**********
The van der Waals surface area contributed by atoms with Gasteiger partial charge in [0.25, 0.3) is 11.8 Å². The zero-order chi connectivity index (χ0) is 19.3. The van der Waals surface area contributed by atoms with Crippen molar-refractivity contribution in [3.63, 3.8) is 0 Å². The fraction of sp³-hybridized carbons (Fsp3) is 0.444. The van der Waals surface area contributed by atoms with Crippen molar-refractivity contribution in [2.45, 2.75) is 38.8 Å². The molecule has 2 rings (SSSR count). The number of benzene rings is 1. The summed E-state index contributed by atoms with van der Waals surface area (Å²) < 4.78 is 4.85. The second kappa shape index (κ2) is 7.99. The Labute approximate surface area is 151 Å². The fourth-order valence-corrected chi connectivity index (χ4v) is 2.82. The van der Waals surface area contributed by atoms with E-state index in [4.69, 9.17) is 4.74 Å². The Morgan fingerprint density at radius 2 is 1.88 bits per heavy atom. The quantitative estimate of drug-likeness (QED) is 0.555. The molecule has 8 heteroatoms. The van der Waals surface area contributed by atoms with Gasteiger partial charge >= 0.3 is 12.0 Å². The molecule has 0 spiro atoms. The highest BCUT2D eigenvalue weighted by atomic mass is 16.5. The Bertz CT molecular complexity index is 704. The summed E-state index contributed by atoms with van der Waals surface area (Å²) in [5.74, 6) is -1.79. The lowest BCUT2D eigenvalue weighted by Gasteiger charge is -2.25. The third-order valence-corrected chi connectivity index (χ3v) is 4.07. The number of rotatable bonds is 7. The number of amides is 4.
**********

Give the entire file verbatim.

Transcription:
The van der Waals surface area contributed by atoms with Gasteiger partial charge in [0.25, 0.3) is 11.8 Å². The zero-order chi connectivity index (χ0) is 19.3. The van der Waals surface area contributed by atoms with Crippen molar-refractivity contribution in [3.63, 3.8) is 0 Å². The fraction of sp³-hybridized carbons (Fsp3) is 0.444. The van der Waals surface area contributed by atoms with Crippen molar-refractivity contribution in [2.45, 2.75) is 38.8 Å². The molecule has 2 rings (SSSR count). The number of benzene rings is 1. The summed E-state index contributed by atoms with van der Waals surface area (Å²) < 4.78 is 4.85. The second kappa shape index (κ2) is 7.99. The Labute approximate surface area is 151 Å². The fourth-order valence-corrected chi connectivity index (χ4v) is 2.82. The van der Waals surface area contributed by atoms with E-state index in [4.69, 9.17) is 4.74 Å². The Morgan fingerprint density at radius 2 is 1.88 bits per heavy atom. The quantitative estimate of drug-likeness (QED) is 0.555. The molecule has 8 heteroatoms. The van der Waals surface area contributed by atoms with Gasteiger partial charge >= 0.3 is 12.0 Å². The molecule has 0 spiro atoms. The highest BCUT2D eigenvalue weighted by atomic mass is 16.5. The Bertz CT molecular complexity index is 704. The summed E-state index contributed by atoms with van der Waals surface area (Å²) in [5.74, 6) is -1.79. The lowest BCUT2D eigenvalue weighted by Gasteiger charge is -2.25. The third-order valence-corrected chi connectivity index (χ3v) is 4.07. The number of rotatable bonds is 7. The number of amides is 4.